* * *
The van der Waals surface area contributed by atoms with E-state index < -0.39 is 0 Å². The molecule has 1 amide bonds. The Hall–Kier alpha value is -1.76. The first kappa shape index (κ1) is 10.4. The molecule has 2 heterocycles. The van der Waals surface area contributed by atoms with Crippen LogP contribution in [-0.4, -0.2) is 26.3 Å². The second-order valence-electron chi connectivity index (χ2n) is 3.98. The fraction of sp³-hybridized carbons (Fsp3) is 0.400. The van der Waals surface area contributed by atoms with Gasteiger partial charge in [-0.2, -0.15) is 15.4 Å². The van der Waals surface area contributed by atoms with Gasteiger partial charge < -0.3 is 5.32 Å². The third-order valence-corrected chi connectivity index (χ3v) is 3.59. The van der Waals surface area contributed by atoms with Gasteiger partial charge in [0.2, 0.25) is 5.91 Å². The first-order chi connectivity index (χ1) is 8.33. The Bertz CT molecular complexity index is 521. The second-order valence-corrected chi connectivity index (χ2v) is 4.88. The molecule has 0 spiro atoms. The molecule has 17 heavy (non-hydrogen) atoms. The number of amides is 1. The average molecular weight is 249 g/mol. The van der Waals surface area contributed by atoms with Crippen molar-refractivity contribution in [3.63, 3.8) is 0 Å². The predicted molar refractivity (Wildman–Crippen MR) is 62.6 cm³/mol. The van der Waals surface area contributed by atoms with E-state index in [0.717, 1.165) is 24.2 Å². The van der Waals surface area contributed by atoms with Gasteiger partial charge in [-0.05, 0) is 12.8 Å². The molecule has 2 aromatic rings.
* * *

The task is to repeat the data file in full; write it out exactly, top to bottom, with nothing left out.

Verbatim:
The van der Waals surface area contributed by atoms with E-state index < -0.39 is 0 Å². The molecule has 1 amide bonds. The Hall–Kier alpha value is -1.76. The first kappa shape index (κ1) is 10.4. The molecule has 2 heterocycles. The van der Waals surface area contributed by atoms with Crippen LogP contribution in [-0.4, -0.2) is 26.3 Å². The second-order valence-electron chi connectivity index (χ2n) is 3.98. The fraction of sp³-hybridized carbons (Fsp3) is 0.400. The van der Waals surface area contributed by atoms with Gasteiger partial charge in [-0.2, -0.15) is 15.4 Å². The van der Waals surface area contributed by atoms with Gasteiger partial charge < -0.3 is 5.32 Å². The third-order valence-corrected chi connectivity index (χ3v) is 3.59. The van der Waals surface area contributed by atoms with Gasteiger partial charge in [0.2, 0.25) is 5.91 Å². The first-order chi connectivity index (χ1) is 8.33. The Bertz CT molecular complexity index is 521. The second-order valence-corrected chi connectivity index (χ2v) is 4.88. The molecule has 0 spiro atoms. The molecule has 17 heavy (non-hydrogen) atoms. The number of amides is 1. The average molecular weight is 249 g/mol. The van der Waals surface area contributed by atoms with Crippen molar-refractivity contribution in [3.63, 3.8) is 0 Å². The predicted molar refractivity (Wildman–Crippen MR) is 62.6 cm³/mol. The van der Waals surface area contributed by atoms with E-state index in [0.717, 1.165) is 24.2 Å². The van der Waals surface area contributed by atoms with Gasteiger partial charge in [-0.05, 0) is 12.8 Å². The molecule has 2 aromatic rings.